covenant that God made with Abraham then. As you can see if you look, it is
related to perpetuity and increase; a going on, a clear, free, full way of going
on - the way of life and increase. That was the covenant, "Thy seed after
thee shall..." and so on. The covenant had to do with life or perpetuity and
with increase, life and enlargement. But this life and this enlargement would be
through and on the basis of, first of all the acceptance of the great fact that
the door was closed to all that was other, death had taken place, and therefore
it could only possibly be on the other side of that door. And that door proved
to be the door of the Cross.
The life, the perpetuity, the continuation and
the increase, lay through the Cross. And that is the meaning, as we know so
well, of circumcision. In the New Testament you know quite well that
circumcision is related by the apostle Paul to the Cross of the Lord Jesus. You
have it definitely stated in Col. 2:11 where the Cross of the Lord Jesus is
definitely in view and it is said to have been the circumcision of Christ. And
Paul calls it the putting away of the whole body of the flesh. It is related to
the Cross. So take that right back from Col. 2:11 to Genesis 17, and you see
exactly the basis upon which the continuance, the perpetuity, the increase
rests. The circumcision there implicitly represents the Cross - the end of
something, and the beginning of something else. Death - a closed door to
something. Life - the open door to something altogether different: God's new
race beginning with Abraham.
Inward and Spiritual
But in the New Testament circumcision is
regarded as spiritual and inward. Paul said it quite emphatically, "Neither
is that circumcision which is outward in the flesh... circumcision is that of
the heart" (Rom. 2:28-29). "We are the circumcision, who worship by the
Spirit of God" (Phil. 3:3). It is a spiritual thing, an inward thing; it is
of the heart. And it simply means that in the Cross of the Lord Jesus, the
natural life and the reasoning of the natural life, or the self-life - the
willing of the self-life, the desiring of the self-life - has been cut off by
the Cross. Every expression and aspect of the self-life has been cut through by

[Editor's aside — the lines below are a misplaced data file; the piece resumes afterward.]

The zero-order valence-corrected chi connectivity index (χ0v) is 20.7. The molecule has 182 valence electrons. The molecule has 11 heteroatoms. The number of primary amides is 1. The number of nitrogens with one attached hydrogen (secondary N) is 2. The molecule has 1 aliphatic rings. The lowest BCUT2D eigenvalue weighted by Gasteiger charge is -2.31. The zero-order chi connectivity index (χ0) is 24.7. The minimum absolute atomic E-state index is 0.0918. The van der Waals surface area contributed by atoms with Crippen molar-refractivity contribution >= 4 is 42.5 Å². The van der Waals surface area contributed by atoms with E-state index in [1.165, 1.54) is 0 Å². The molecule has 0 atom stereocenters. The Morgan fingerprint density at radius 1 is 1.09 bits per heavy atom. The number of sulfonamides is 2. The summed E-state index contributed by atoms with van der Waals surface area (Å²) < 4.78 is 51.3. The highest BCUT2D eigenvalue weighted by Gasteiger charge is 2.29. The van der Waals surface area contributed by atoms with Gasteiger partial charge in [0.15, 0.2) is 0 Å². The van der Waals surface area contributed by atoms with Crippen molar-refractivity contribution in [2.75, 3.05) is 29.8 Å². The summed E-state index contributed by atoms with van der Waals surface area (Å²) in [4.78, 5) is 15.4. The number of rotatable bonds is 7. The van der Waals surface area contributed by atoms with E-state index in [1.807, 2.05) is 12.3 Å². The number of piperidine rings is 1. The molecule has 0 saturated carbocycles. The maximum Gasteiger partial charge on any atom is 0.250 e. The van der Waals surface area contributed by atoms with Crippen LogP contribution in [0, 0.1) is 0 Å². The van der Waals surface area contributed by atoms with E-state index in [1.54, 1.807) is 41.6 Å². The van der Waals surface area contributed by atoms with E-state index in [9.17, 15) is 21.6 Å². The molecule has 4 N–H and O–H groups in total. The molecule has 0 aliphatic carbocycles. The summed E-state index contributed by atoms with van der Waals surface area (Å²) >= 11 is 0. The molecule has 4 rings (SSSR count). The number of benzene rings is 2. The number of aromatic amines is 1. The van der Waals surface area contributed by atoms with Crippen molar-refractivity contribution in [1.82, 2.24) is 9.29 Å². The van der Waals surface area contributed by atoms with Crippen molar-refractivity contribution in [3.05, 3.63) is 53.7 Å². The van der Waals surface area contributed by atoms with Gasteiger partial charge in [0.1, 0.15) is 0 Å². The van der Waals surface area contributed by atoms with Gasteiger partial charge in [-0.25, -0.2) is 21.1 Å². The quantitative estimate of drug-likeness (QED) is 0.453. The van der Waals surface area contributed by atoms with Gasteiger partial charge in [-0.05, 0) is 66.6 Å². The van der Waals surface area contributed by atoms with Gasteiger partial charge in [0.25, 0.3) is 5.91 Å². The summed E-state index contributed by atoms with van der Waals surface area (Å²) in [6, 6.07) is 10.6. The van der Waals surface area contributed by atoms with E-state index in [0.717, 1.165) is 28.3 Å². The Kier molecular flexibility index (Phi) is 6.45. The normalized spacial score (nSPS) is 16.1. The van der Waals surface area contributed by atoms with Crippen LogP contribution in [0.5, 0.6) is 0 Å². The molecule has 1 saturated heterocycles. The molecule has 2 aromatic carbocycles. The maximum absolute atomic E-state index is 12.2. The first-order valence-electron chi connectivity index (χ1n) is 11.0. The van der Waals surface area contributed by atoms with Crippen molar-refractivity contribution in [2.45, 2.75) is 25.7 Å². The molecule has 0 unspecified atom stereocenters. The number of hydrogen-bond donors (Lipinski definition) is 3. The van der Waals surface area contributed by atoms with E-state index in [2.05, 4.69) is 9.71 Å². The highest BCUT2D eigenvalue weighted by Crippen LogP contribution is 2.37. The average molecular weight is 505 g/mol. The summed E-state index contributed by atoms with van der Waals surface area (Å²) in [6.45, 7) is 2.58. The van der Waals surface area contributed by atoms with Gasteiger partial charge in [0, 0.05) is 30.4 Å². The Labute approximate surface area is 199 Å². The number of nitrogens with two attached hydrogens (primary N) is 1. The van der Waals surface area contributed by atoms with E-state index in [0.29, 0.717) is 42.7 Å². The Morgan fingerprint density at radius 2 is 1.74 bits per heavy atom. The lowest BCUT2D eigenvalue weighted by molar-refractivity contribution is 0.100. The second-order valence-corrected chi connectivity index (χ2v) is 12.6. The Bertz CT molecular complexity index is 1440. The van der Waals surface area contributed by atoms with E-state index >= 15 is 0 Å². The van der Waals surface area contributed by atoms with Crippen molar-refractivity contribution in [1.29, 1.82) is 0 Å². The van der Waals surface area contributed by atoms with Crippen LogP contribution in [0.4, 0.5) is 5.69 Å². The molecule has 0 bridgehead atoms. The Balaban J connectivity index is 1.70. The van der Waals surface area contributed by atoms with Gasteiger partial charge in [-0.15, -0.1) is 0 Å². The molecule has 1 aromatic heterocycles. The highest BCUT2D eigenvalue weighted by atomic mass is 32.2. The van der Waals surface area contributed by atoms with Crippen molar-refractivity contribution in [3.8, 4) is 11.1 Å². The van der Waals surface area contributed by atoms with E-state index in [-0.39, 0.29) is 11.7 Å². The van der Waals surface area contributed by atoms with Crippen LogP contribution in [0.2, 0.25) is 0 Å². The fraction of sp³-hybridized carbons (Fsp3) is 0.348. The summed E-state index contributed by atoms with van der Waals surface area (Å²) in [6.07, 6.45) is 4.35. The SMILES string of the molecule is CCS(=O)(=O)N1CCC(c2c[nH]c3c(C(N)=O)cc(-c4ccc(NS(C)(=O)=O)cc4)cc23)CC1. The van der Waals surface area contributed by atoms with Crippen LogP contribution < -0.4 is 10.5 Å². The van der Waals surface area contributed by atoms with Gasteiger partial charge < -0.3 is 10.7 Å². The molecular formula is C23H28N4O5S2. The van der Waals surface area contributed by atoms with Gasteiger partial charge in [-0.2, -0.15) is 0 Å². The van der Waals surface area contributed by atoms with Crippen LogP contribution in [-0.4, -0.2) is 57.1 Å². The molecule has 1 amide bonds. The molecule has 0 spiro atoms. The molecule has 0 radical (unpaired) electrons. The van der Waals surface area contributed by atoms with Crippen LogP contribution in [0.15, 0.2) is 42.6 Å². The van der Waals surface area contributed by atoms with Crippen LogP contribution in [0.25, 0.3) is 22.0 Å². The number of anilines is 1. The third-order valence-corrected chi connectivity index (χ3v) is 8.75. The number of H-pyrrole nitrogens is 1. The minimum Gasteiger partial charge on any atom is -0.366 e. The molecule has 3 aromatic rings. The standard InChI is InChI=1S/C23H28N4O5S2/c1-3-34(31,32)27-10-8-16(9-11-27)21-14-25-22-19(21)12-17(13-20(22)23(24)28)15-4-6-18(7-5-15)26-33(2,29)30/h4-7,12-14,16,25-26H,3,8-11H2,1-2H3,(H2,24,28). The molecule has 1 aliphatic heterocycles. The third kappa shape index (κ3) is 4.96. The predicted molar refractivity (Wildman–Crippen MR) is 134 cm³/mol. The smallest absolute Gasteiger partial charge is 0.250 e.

the Cross and is put in the place where the door is shut. There is no open door
to any expression of the natural life. The Cross says, 'The door is closed;
death rests upon that'. That is spiritual circumcision.
Stephen, in that matchless discourse of his
which resulted in his murder, cried at one point to those who were persecuting
and about to stone him, "Ye stiffnecked and uncircumcised in heart" (Acts
7:51). What did he mean by "uncircumcised in heart and ears"? He just
meant this, that they were only willing and minded to have what they wanted and
nothing more. Prejudice is a certain mark of an uncircumcised heart. Bigotry is
the same, and anything that you can find that made up the situation which
brought Stephen to his death is a mark of an uncircumcised heart. That is the
thought. Still there is the reasoning and the arguing of the Self, of the
natural life. There is still the desiring and the feeling of the Self obtruding
itself. The Cross, spiritual circumcision, says "No!" to it all.
Now, you see that is the position to which
Abraham came as recorded in Genesis 17 when God made the covenant and then gave
circumcision as the sign of the covenant.
A Supreme Test
Now you pass to chapter 22, and you find
Abraham's supreme test of that whole situation. "Take now thy son, thine only
son, whom thou lovest, even Isaac, and get thee into the land of Moriah; and
offer him..." Now, in that covenant sign, Abraham had taken the position
that everything was to be through death to Self, and all the aspects of Self.
That was in the covenant, and that was the significance of the sign: death to
all the motions and activities and energies of the natural or self-life. He had
become a party to that covenant, for a covenant must always have two parties.
God was one, and Abraham was the other, and he had accepted it, and it has
become very practical.
Now then, the test of Abraham arose, and Isaac
was the test of that position which he had taken. It was this: God had
instituted a covenant, and the covenant was that his seed should be as the sand
and as the stars. God would multiply his seed exceedingly. He should be the
father of many nations, and kings should come from him. These are the terms of
the covenant. Abraham had said, 'All right, Lord, I am with You for that', and
the Lord said, 'Very well, but that can never be along the lines of your natural
resources, your own energies, your own abilities, your own intelligence. That
has got to come only through death and resurrection.' Abraham said, 'Very well,
Lord, I am with you in this, I agree to that, I accept it, and I perform the